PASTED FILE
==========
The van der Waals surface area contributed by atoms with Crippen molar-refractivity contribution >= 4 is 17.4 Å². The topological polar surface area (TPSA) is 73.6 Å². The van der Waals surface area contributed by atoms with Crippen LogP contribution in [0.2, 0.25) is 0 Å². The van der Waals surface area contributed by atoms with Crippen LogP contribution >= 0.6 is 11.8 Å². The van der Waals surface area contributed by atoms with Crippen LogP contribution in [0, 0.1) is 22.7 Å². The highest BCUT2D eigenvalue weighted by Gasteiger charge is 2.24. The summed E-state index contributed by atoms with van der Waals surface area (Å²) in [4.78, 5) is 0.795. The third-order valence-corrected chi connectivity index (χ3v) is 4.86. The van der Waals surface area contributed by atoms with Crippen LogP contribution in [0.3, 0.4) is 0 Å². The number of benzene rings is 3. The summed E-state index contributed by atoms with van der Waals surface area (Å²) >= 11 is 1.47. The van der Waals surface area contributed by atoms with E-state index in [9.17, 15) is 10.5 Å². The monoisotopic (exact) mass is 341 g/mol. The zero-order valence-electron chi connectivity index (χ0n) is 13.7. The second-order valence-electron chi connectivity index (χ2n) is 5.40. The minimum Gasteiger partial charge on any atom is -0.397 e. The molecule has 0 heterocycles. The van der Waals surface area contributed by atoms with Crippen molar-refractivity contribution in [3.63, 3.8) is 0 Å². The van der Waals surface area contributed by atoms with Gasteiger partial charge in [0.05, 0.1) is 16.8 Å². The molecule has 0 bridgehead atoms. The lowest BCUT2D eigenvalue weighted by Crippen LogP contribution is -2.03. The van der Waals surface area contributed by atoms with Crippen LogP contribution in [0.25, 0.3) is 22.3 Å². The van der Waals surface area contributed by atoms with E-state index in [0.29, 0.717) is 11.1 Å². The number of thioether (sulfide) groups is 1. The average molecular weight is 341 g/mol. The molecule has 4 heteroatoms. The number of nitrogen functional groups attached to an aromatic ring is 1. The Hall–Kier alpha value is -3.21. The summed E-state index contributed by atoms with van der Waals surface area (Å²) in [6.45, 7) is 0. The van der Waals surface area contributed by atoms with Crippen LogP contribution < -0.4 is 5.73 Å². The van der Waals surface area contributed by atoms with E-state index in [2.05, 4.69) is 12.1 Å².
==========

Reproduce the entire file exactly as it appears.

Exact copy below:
The van der Waals surface area contributed by atoms with Crippen molar-refractivity contribution >= 4 is 17.4 Å². The topological polar surface area (TPSA) is 73.6 Å². The van der Waals surface area contributed by atoms with Crippen LogP contribution in [0.2, 0.25) is 0 Å². The van der Waals surface area contributed by atoms with Crippen LogP contribution >= 0.6 is 11.8 Å². The van der Waals surface area contributed by atoms with Crippen LogP contribution in [0, 0.1) is 22.7 Å². The highest BCUT2D eigenvalue weighted by Gasteiger charge is 2.24. The summed E-state index contributed by atoms with van der Waals surface area (Å²) in [4.78, 5) is 0.795. The third-order valence-corrected chi connectivity index (χ3v) is 4.86. The van der Waals surface area contributed by atoms with Crippen LogP contribution in [0.3, 0.4) is 0 Å². The number of benzene rings is 3. The summed E-state index contributed by atoms with van der Waals surface area (Å²) >= 11 is 1.47. The van der Waals surface area contributed by atoms with E-state index in [9.17, 15) is 10.5 Å². The monoisotopic (exact) mass is 341 g/mol. The zero-order valence-electron chi connectivity index (χ0n) is 13.7. The second-order valence-electron chi connectivity index (χ2n) is 5.40. The minimum Gasteiger partial charge on any atom is -0.397 e. The molecule has 0 heterocycles. The van der Waals surface area contributed by atoms with Crippen molar-refractivity contribution in [3.63, 3.8) is 0 Å². The van der Waals surface area contributed by atoms with Gasteiger partial charge in [0.05, 0.1) is 16.8 Å². The molecule has 0 bridgehead atoms. The lowest BCUT2D eigenvalue weighted by Crippen LogP contribution is -2.03. The van der Waals surface area contributed by atoms with Crippen LogP contribution in [0.25, 0.3) is 22.3 Å². The van der Waals surface area contributed by atoms with E-state index in [0.29, 0.717) is 11.1 Å². The number of thioether (sulfide) groups is 1. The average molecular weight is 341 g/mol. The molecule has 4 heteroatoms. The number of nitrogen functional groups attached to an aromatic ring is 1. The Hall–Kier alpha value is -3.21. The summed E-state index contributed by atoms with van der Waals surface area (Å²) in [6.45, 7) is 0. The van der Waals surface area contributed by atoms with Crippen LogP contribution < -0.4 is 5.73 Å². The van der Waals surface area contributed by atoms with E-state index in [2.05, 4.69) is 12.1 Å².